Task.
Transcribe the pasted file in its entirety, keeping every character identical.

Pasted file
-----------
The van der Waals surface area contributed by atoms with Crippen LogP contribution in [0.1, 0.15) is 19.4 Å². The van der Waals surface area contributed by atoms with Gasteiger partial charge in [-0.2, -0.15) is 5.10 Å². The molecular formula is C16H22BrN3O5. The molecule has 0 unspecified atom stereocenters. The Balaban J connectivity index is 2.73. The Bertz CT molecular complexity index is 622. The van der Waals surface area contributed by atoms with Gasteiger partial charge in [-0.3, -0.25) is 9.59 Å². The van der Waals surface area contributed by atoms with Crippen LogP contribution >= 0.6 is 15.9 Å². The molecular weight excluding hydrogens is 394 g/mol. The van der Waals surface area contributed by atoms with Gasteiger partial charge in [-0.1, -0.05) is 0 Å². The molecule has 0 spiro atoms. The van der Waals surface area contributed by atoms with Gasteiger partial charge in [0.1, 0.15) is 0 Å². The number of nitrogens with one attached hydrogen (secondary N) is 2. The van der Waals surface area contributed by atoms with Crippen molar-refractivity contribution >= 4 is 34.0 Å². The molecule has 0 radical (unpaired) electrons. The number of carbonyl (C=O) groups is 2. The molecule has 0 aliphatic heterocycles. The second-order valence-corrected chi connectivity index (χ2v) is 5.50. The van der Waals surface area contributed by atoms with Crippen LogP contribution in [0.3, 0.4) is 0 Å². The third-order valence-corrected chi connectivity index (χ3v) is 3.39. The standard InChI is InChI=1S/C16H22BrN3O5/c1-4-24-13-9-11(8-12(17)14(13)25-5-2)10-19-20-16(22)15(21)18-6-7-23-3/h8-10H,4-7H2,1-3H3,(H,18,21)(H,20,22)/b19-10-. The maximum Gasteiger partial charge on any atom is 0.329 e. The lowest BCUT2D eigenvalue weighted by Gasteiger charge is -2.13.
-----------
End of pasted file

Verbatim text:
The van der Waals surface area contributed by atoms with Crippen LogP contribution in [0.1, 0.15) is 19.4 Å². The van der Waals surface area contributed by atoms with Gasteiger partial charge in [-0.2, -0.15) is 5.10 Å². The molecular formula is C16H22BrN3O5. The molecule has 0 unspecified atom stereocenters. The Balaban J connectivity index is 2.73. The Bertz CT molecular complexity index is 622. The van der Waals surface area contributed by atoms with Gasteiger partial charge in [-0.3, -0.25) is 9.59 Å². The van der Waals surface area contributed by atoms with Crippen LogP contribution >= 0.6 is 15.9 Å². The molecular weight excluding hydrogens is 394 g/mol. The van der Waals surface area contributed by atoms with Gasteiger partial charge in [-0.1, -0.05) is 0 Å². The molecule has 0 spiro atoms. The van der Waals surface area contributed by atoms with Gasteiger partial charge in [0.1, 0.15) is 0 Å². The number of nitrogens with one attached hydrogen (secondary N) is 2. The van der Waals surface area contributed by atoms with Crippen molar-refractivity contribution >= 4 is 34.0 Å². The molecule has 0 radical (unpaired) electrons. The number of carbonyl (C=O) groups is 2. The molecule has 0 aliphatic heterocycles. The second-order valence-corrected chi connectivity index (χ2v) is 5.50. The van der Waals surface area contributed by atoms with Crippen LogP contribution in [0.3, 0.4) is 0 Å². The third-order valence-corrected chi connectivity index (χ3v) is 3.39. The standard InChI is InChI=1S/C16H22BrN3O5/c1-4-24-13-9-11(8-12(17)14(13)25-5-2)10-19-20-16(22)15(21)18-6-7-23-3/h8-10H,4-7H2,1-3H3,(H,18,21)(H,20,22)/b19-10-. The maximum Gasteiger partial charge on any atom is 0.329 e. The lowest BCUT2D eigenvalue weighted by Gasteiger charge is -2.13.